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3 Ways to Prep Physicians for MACRA's Unknowns

Analysis  |  By Debra Shute  
   May 05, 2016

With a complete roadmap unavailable, and rank-and-file physicians not really paying attention, the next-best guides for physician practice leaders include existing programs such as PQRS, the value-based modifier, and meaningful use.

The future of physicians isn't much clearer than it was before the Centers for Medicare & Medicaid Services (CMS) released proposed rules for the Medicare Access and Children's Health Insurance Program Reauthorization Act (MACRA)  last week.

Despite medical groups' pleas to delay the January 1, 2017, start date of the first reporting period under MACRA's Merit-Based Payment Incentive System (MIPS), CMS has so far stuck to its guns, leaving medical groups just a month or so after the release of its final rule—expected in late fall of 2016—to prepare.

Physicians will need to digest the regulatory information, figure out their quality measures, and get their systems ready to report data that won't result in a penalty or reward until 2019.

Related: Physicians Stymied by MACRA's Unknowns

So with the timelines firmly set, healthcare leaders should not wait to prepare for changes.

But that lag time potentially undermines the purpose of the program, and represents one of many problems the Medical Group Management Association (MGMA) intends to share with CMS during the public comment period ending June 27.

"The feedback mechanisms are too removed from the performance years," says Anders Gilberg, MGMA's senior vice president of government affairs.

"If you're really going to attempt to improve quality through these programs—not have them just be reporting programs with incentives tied to reporting—you need feedback.

You need timely, actionable information. And you need incentives to be closer to when you're actually providing and measuring that care."

Good News, Bad News

A less obvious issue, according to Gilberg, is CMS's proposal to reduce the total number of quality measures practices will need to report under MIPS to six from the nine currently required under the Physician Quality Reporting System (PQRS).

"On first blush, that looks like an improvement," he says.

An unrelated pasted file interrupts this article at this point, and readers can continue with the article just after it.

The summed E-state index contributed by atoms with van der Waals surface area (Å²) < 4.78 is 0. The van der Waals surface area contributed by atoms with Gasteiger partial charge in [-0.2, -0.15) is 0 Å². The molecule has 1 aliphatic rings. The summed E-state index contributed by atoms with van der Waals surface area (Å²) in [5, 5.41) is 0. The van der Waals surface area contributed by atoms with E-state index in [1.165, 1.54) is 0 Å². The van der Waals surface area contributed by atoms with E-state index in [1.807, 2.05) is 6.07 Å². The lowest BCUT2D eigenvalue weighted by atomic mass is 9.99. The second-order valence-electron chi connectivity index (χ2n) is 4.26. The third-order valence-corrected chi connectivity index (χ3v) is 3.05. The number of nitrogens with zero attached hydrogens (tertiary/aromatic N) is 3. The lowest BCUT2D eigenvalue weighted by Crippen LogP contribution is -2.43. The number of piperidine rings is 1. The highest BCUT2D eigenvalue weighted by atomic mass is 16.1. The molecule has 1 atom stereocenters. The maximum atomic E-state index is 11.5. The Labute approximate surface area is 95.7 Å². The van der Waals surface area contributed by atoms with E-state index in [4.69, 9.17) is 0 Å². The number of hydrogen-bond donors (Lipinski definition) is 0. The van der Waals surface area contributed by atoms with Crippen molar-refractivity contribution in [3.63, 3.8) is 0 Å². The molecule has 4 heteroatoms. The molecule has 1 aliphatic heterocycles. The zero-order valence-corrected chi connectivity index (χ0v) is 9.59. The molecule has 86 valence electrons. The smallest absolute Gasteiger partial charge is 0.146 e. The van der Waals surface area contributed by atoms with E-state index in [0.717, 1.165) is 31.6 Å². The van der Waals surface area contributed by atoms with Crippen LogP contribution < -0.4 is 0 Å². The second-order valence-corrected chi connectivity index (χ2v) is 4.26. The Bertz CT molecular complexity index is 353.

"But at the same time, CMS proposed to raise the threshold you need to achieve those measures as high as 90% for some… while for some, 50% has been hard to achieve, either because of the nature of the measures or difficulty in reporting."

More positive, however, is CMS's willingness to allow medical groups to select a set of quality measures (which account for half of the total score in year one of the program) that applies to their specific practice, says Chet Speed, JD, LLM, vice president of public policy for the American Medical Group Association.

Overall, Speed rates CMS's proposal as fairly positive.

"They heard from us, and through the house of medicine, that a quality measures program regime is challenging…  They listened to stakeholders and did a nice job there."

Nonetheless, CMS's proposal also unwittingly helps most practices solve the dilemma of whether to participate in MIPS or attempt an exemption via an Advanced Alternative Payment Model (APM).

The "advanced" qualifier appears nowhere in the MACRA legislation, Gilberg notes. "And the list of what would qualify as an advanced APM is so narrow, that virtually no physicians are going to be advanced APMs anytime soon."

So while select practices that participate in the challenging Comprehensive Primary Care Plus (CPC+) program will qualify as advanced APMs, the 95% of Medicare accountable care organizations that have invested in becoming Track 1 ACOs will be left out.

As a result of the difficulty in qualifying as an advanced APM, almost all groups will begin 2017 in MIPS.

That may not appreciably lessen practices' current burden of reporting for PQRS, the value-based modifier, and meaningful use (with clinical practice-improvement activities added to the mix).

How to Prepare

While it's still possible CMS will dial back some of its more significant requirements in its final rule, leadership's current strategy should consist of three parts:

1. Read Up
Based on strategic planning sessions Speed has attended with AMGA members groups', the first step is to process all the information that's currently available about MACRA and figure out what it means to them and to their physicians.

2. Communicate Implications to Physicians
"Quite frankly, the rank-and-file physicians aren't really paying attention, at least with our member groups," says Speed. "They're just practicing medicine with the idea that the group practice leadership will take care of the details."

The key message physicians need to hear, according to Speed, is that risk is happening.

"It's not going to be a repeat of the 1990s, when managed care came and went. Risk is now literally etched in statutory stone: MACRA. And the commercial payers typically follow Medicare, so risk is going to be interjected into all payment models."

3. Study Current Quality Programs
With a complete roadmap unavailable, the next-best guide for practices include existing programs such as PQRS, the value-based modifier, and meaningful use, for which they must still report until the end of 2016. In particular, groups will be wise to study CMS's interim (mid-year) quality and resource use reports (QRURs), released in April 2015, says Gilberg.

"It's not a perfect picture, but at least you'll get a general sense of how CMS is looking at physicians within the practice relative to both quality and resource use," Gilberg says. "Those types of measurements are likely going to be similar in the final rule."

Debra Shute is the Senior Physicians Editor for HealthLeaders Media.

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